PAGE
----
Long-serving British Olympic vet Peter Scott-Dunn dies

Peter Scott-Dunn
Peter Scott-Dunn

The British Equestrian Federation has announced that former Olympic eventing veterinarian Peter Scott-Dunn has died.

Scott-Dunn, who was 90, died in the early hours of Friday, April 4, at the Royal Berkshire hospital.

A much-loved personality in the eventing community, Scott-Dunn was the team veterinary surgeon to the British Eventing Senior team for numerous Olympic Games. His first involvement with the sport of eventing at Olympic level came as a newly qualified veterinary surgeon when he officiated at the London Olympics in 1948 as a duty vet for the eventing competition which was held at Tweseldown in Aldershot. He was then also asked to help with the British team in 1952 before going on to be officially appointed as the British Team vet from 1956-1988.

During the early years of his appointment, Scott-Dunn was not only the vet to the eventing team but also to all of the British equestrian teams, travelling thousands of miles to continuously check on both existing and potential team horses.

He was born into a veterinary family, with his father being a renowned veterinary surgeon who never missed a day’s work due to holiday or stress. He started life with profound veterinary connections, his godfather being Sir Frederick Hobday FRCVS.

In 1969 he became veterinary surgeon to the Royal Household, a position he held until 2005. In 1982 he was awarded the title of Lieutenant of the Royal Victorian Order (LVO) for his services to the Royal Mews, and in 2002 he was promoted, by order of Her Majesty The Queen, to Commander of the Royal Victorian Order (CVO).

Colleagues at the Scott Dunn equine Clinic said Scott-Dunn was “very much a man before his time. A consummate politician, he guided riders and numerous chefs d’équipe through the maze of Olympic politics and was regarded as a wise old owl.”

They pointed out that he was the first Chairman of the British Horse Society Welfare Committee, and later in life, was the first Chairman of the newly formed Association of Racecourse Veterinary Surgeons. He was a long-term member of the Welfare Committee of the Hurlingham Polo Association, a position still occupied by the practice today, and remains the longest serving Team Veterinary Surgeon to the British Olympic Equestrian Team, being in place for 31 years and attending seven Olympic Games.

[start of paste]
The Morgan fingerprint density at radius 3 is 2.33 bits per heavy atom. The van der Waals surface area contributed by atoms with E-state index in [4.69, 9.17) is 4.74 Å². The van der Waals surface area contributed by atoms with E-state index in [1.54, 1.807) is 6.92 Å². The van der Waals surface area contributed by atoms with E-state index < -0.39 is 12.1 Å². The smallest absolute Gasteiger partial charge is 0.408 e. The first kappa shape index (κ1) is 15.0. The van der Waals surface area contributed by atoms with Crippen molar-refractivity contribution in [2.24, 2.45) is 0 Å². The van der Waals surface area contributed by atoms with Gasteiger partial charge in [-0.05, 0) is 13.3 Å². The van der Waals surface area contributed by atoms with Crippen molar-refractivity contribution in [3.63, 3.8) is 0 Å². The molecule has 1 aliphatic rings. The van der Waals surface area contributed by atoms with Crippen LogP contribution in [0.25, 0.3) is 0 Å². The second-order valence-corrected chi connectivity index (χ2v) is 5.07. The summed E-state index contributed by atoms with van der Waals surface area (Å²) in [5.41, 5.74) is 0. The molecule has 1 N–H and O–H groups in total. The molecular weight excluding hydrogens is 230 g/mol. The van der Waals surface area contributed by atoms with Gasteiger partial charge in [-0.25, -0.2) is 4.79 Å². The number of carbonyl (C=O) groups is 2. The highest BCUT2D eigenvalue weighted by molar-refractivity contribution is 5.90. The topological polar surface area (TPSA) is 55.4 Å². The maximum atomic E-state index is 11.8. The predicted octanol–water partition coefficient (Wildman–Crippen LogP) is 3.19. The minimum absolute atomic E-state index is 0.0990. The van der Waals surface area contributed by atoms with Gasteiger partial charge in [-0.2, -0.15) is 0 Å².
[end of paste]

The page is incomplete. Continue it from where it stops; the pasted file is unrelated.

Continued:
“Peter was one of the last remaining links between the veterinary past and the present. In his early days veterinary art and craft, something at which he excelled, was the prime requisite for success. As veterinary science developed, and not one to be left behind, Peter embraced the advances in technology, whether it was a mobile phone, the original being the size of a breeze block, or ultrasound scanning and digital radiography. He even delighted in his iPad and was in tune with social media!

“The passing of Peter hails the passing of an era and a talented, dedicated and remarkably enthusiastic veterinary surgeon who had a passion for both veterinary practice and his patients, whom he regarded as his ‘friends’. He will be greatly missed by his many friends and colleagues.”

Scott-Dunn was a friend to many in the sport of eventing including British Olympian, Richard Meade OBE: “I think the success the British team had back then in the halcyon days were largely due to Peter’s intuitive skill of diagnosing problems in our team horses.

“Despite the distance between our homes, up until very recently I have always called upon him if we had horses with problems that other vets could not diagnose. Not only was he an extremely hard working and skilful man, but he became a great friend to many riders. He would always have a great story to tell and remained incredibly sharp of mind and spirit until he passed away.”

A friend, Susie Pragnell, described Scott-Dunn as “hospitable, charming, passionate and a great lover of horses”.

“Despite not being able to get out to competitions very often recently, he always loved to hear how people were doing in the sport and loved to be kept up to date. He and his wife Anne were also huge racing fans who only last week were celebrating a win at Kempton Park by their home-bred Ishieamber, trained by George Baker.”

Scott-Dunn leaves behind him his wife, Anne Scott-Dunn, who is a former British Team Equine Physiotherapist who worked tirelessly alongside her husband in setting up Scott Dunn’s Equine Clinic in Wokingham.

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